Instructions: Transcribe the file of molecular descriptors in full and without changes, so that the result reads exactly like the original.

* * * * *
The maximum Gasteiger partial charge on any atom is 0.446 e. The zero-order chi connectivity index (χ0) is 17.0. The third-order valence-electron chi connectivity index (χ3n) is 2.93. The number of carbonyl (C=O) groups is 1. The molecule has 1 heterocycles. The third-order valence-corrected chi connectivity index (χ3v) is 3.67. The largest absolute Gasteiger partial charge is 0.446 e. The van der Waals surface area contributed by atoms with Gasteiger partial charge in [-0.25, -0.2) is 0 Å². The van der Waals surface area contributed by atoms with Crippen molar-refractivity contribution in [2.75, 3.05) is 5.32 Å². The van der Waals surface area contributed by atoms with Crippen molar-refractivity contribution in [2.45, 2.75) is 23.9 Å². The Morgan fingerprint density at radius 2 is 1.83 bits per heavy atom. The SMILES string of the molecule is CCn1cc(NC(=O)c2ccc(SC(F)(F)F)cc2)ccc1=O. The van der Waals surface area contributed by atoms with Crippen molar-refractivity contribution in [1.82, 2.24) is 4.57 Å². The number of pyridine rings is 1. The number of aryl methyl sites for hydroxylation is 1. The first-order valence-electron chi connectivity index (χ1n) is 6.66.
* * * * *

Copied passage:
The maximum Gasteiger partial charge on any atom is 0.446 e. The zero-order chi connectivity index (χ0) is 17.0. The third-order valence-electron chi connectivity index (χ3n) is 2.93. The number of carbonyl (C=O) groups is 1. The molecule has 1 heterocycles. The third-order valence-corrected chi connectivity index (χ3v) is 3.67. The largest absolute Gasteiger partial charge is 0.446 e. The van der Waals surface area contributed by atoms with Gasteiger partial charge in [-0.25, -0.2) is 0 Å². The van der Waals surface area contributed by atoms with Crippen molar-refractivity contribution in [2.75, 3.05) is 5.32 Å². The van der Waals surface area contributed by atoms with Crippen molar-refractivity contribution in [2.45, 2.75) is 23.9 Å². The Morgan fingerprint density at radius 2 is 1.83 bits per heavy atom. The SMILES string of the molecule is CCn1cc(NC(=O)c2ccc(SC(F)(F)F)cc2)ccc1=O. The van der Waals surface area contributed by atoms with Crippen molar-refractivity contribution in [1.82, 2.24) is 4.57 Å². The number of pyridine rings is 1. The number of aryl methyl sites for hydroxylation is 1. The first-order valence-electron chi connectivity index (χ1n) is 6.66.